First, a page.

In my effort to grow every kind of edible perennial as is possible in my area, I came across a new plant called Yacon (ya-kon).
Of course, it isn’t really new. It’s actually been a staple crop to the indigenous people of the Andes of Peru for like forever. But it has only recently made its way to the United States.
Yacon grows edible tubers on the root system, much the same as the way potatoes grow. But the taste is nothing like a potato…
Fresh Yacon tubers are crisp and juicy with a delicate flavor reminiscent of apple or melon and a surprising sweetness that increases in storage. They can be eaten raw, (fresh or dried) steamed, baked, roasted, or juiced. The somewhat bitter skin can be scrubbed off with a stiff brush, peeled with a vegetable peeler, or removed after baking. One of our favorite recipes is to simply chop the peeled tubers into bite-size pieces and saute them in a little butter until the sugar begins to caramelize. Serve with mashed potatoes topped with fresh parsley.
While satisfyingly sweet and flavorful, Yacon remains low in calories. This is due to the fact that the sugar contains high levels of oligofructose (inulin), a form of sugar that is not metabolized readily by the human body. For this reason, Yacon shows much promise as a food for diabetics and as a base for a low calorie sweetener. Even a tea made from dried Yacon leaves is purported to have the ability to level out blood sugar levels. Research on the benefits of Yacon for diabetics is being carried out in Argentina and Japan. Oligofructose is known to aid digestion and promote beneficial bacteria in the colon, so it may also help prevent colon cancer. High in fiber, low in fat, and rich in oligofructose, Yacon is considered by many to be a superfood of the future.Seeds of Change
It can’t be grown as a perennial in all areas, but in mild climates the plant’s crown can be left in the ground over winter protected by a heavy layer of mulch.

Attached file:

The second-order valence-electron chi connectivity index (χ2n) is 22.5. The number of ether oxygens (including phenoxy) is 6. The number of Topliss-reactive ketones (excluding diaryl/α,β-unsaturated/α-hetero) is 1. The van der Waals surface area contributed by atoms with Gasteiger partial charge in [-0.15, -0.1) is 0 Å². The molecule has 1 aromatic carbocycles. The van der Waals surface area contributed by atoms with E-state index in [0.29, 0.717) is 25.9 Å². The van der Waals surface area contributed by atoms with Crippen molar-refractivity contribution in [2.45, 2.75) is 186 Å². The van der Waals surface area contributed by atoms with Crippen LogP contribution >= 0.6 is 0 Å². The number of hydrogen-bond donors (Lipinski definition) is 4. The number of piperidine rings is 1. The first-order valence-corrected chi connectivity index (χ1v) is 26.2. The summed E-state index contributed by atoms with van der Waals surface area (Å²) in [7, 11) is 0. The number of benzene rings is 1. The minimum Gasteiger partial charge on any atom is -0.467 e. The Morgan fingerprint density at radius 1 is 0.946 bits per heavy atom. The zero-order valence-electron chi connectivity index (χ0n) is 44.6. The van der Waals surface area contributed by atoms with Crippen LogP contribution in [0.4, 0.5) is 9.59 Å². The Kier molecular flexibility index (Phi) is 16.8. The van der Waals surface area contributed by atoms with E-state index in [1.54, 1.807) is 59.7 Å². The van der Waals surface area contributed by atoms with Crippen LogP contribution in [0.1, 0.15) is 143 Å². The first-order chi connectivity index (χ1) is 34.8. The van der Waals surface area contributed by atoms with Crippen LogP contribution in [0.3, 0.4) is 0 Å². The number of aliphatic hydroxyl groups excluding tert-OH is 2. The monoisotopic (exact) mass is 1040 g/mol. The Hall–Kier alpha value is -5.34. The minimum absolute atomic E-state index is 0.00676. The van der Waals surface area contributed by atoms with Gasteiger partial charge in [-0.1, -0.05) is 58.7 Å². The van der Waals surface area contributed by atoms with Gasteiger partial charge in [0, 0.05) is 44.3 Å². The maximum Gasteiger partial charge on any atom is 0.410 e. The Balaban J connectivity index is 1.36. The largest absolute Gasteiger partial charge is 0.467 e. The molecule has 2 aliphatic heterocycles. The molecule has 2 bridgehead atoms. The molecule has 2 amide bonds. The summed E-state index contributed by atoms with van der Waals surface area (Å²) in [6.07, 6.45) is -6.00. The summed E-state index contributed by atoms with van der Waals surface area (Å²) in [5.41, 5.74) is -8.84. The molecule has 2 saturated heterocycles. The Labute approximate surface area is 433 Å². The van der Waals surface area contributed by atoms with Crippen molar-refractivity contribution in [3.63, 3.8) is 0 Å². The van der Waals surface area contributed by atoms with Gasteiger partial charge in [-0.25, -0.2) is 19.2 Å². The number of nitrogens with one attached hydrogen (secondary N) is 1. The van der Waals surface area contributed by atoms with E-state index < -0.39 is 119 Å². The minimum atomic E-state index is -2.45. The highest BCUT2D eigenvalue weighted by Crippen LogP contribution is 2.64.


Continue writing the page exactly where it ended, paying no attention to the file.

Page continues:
Mother Earth News also wrote a really interesting article on Yacon a few years back, that you might be interested in checking out. This Article is also very informative!
What’s also cool about Yacon is that you can juice the tubers and cook the liquid down to create a sweet syrup!
For right now, I have our Yacon growing in a large plastic tub. But these plants need a growing space of at least three feet in diameter, and they grow to five feet tall, so I really need to be preparing a more permanent bed where these plants won’t shade other crops.
If you are interested in adding Yacon to your garden or edible landscape, you may have a hard time finding any plants locally, and they do not grow well from seed. Chances are you’ll have to order plants online. I ordered mine this past Spring from Horizon Herbs.
My plants aren’t big enough to harvest from yet, but I’m excited that they’ve done well so far! I can’t wait to try the sweet tubers.
Have you ever tried Yacon? Are you growing it as well?
A city girl learning to homestead on an acre of land in the country. Wife and homeschooling mother of four. Enjoying life, and everything that has to do with self sufficient living.
7 thoughts on “Yacon: Edible Perennial Tubers”
I live in ak. And read about Yakon so decided to try growing it here. I have two plants growing at this time in my green house (unheated). Will move them to my heated garage/shop soon. I bought the plants from a grower in arbuckle, ca. Will let you know how they turn out later. Natha
Is there a website where you ordered this from?
The link is in the article, Horizon Herbs 🙂
I wish I’d known I could have gotten you some starts this spring! Some friends gave us starts last year so we tried it for the first time – about 20 plants in the garden. They did pretty well, we had a number of tubers when it came time to dig them in the fall. Unfortunately, they never “cured” to a good sweetness. You can’t eat them right away but have to wait a month or so. They were crisp but never sweet like the ones we’d tasted at our friends. We’re giving it another try this year and hoping to store them in a way they will taste more how they are supposed to. Good luck with yours! Another thing this friend gave that you really need to try is roselle (hibiscus). It makes great tea and a great cranberry substitute sauce. I can get you some seeds for it next year if you’d like.
Oh man, I wish I’d known! That’s awesome that you guys are growing it too, though! Maybe between all of us experimenting, we’ll get it right eventually 🙂 I’d love to try some roselle. Thanks for thinking of me!
I been trying to get hold of Yacon tubers to have a go growing it, its not easy to track down here in the UK…
I’ve finally found someone that supplies it so hoping fingers crossed that I’ll be able to try some next year.
Does sounds very interesting.
Living in Milwaukee, we have tons of ethnic restaurants here so I was able to “try before I grow” at an Ecuadorian restaurant. Yucca is dee-licious. The write up in your post is right on. It fried up well with the pork and greens that I had and really had a delicous flavor. More punch than a potatoe, but less punch than a rutabaga. I’m definately going to try these in my own yard.